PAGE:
Bipolar disorder, also known as manic depression, is a mental illness caused by a number of factors including neurological, biological, emotional, and environmental factors. It is typically characterized as mood cycling from manic, or extra happy, moods to depressed, or extra sad, moods.
Many people are not aware that in the last few years doctors have begun diagnosing bipolar disorder as two different types, based on how the moods cycle in the patient. Bipolar disorder type 1, also known as raging bipolar disorder, is diagnosed when the patient has at least one manic episode lasting at least one week or longer. Bipolar disorder type two, also known as rapid cycling bipolar disorder, is diagnosed when the patient has at least one manic episode and one depressive episode within four days to one week.
Hypomania is a severe form of mania that typically occurs in bipolar disorder type 1 patients. This state occurs because the patient is almost constantly up; the normal state for the patient is 1 of mania. Therefore, mood cycling in bipolar disorder type 1 patients often involves mania combined with the mood change. Mania combined with mania creates hypomania. Hypomania also can be accompanied by psychotic symptoms such as the patient becoming delusional or having hallucinations. This is a very simplistic way to describe how hypomania and mixed episodes occur.
Mixed episodes also often occur with bipolar disorder type 1. A mixed episode is hard to explain to the general public. It consists of being both happy and sad, up and down, all at the same time. Generally, this translates into the patient being very depressed emotionally, but displaying symptoms of mania such as inability to concentrate and lack of sleep.
Bipolar disorder type 1 is the most common type of bipolar disorder, and the most treatable. Because bipolar disorder type 1 typically manifests itself in the form of long manic periods with possibly one or two short depressive periods each year, treatment options are much more simple. Since mania requires one type of medication and depression requires another type of medication, the ability to treat only mania makes finding effective medications a much simpler task. Mood stabilizers are also quite effective with type 1 bipolar disorder, without the use of mania or depression medications.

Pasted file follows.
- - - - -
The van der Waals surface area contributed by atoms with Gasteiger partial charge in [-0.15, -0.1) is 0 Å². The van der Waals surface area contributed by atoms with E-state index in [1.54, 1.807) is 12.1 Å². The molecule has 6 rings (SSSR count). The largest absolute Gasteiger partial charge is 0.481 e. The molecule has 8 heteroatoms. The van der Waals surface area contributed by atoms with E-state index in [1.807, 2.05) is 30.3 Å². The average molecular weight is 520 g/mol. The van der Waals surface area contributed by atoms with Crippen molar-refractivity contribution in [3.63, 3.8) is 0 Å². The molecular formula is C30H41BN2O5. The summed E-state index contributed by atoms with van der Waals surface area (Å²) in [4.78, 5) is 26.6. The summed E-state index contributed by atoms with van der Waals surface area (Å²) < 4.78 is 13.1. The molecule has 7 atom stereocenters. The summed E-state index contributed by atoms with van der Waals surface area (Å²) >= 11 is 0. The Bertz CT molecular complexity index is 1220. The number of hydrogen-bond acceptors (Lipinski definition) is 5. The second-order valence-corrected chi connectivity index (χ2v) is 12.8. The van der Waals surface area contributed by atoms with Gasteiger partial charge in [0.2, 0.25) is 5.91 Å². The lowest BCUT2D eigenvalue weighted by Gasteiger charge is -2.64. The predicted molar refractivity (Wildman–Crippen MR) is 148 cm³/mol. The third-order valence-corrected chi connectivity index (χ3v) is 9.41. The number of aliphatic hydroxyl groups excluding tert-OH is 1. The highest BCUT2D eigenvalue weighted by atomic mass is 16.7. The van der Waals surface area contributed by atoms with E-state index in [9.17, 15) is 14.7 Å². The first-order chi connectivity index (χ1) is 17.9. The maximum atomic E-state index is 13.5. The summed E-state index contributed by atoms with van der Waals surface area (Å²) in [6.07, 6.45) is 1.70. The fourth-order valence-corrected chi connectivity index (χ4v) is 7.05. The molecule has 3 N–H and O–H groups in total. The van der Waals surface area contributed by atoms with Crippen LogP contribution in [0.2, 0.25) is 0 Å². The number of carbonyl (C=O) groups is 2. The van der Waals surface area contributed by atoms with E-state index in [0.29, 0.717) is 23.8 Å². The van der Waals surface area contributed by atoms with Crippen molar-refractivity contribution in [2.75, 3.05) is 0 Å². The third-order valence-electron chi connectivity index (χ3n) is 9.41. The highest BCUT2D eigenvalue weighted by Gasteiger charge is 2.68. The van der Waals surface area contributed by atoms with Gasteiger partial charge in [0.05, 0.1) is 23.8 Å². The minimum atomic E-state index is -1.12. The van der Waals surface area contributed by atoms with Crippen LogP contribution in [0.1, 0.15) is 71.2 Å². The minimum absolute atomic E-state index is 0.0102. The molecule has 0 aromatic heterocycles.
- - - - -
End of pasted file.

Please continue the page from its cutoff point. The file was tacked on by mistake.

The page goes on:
The symptoms that the bipolar disorder type 1 patient experiences determines the type of mania medication used to control the excessive moods. In cases of mild but constant mania, lithium is the drug of choice. However, in cases in which mixed mania or hypomania are consistently present, a stronger drug or anti-psychotic, such as Depakote, is typically prescribed.
Bipolar type 1 is also the likeliest candidate for treatment via Cognitive Behavioral Therapy (CBT). This is because the patient is most often in a state that allows them to easily focus their mind on rationalizing situations, recognizing triggers, and suppressing severe episodes. However, when the patient displays symptoms of hypomania, as some bipolar type 1 patients often do, cognitive behavioral therapy is not as effective during these episodes.
Overall, bipolar disorder type 1 is easily controlled through appropriate treatment and medications. If you experience any symptoms of bipolar disorder type 1 you should contact your doctor to make arrangements for diagnostic testing and to discuss treatment options. Ultimately, the patient is responsible for their own illness, and therefore, their own treatment.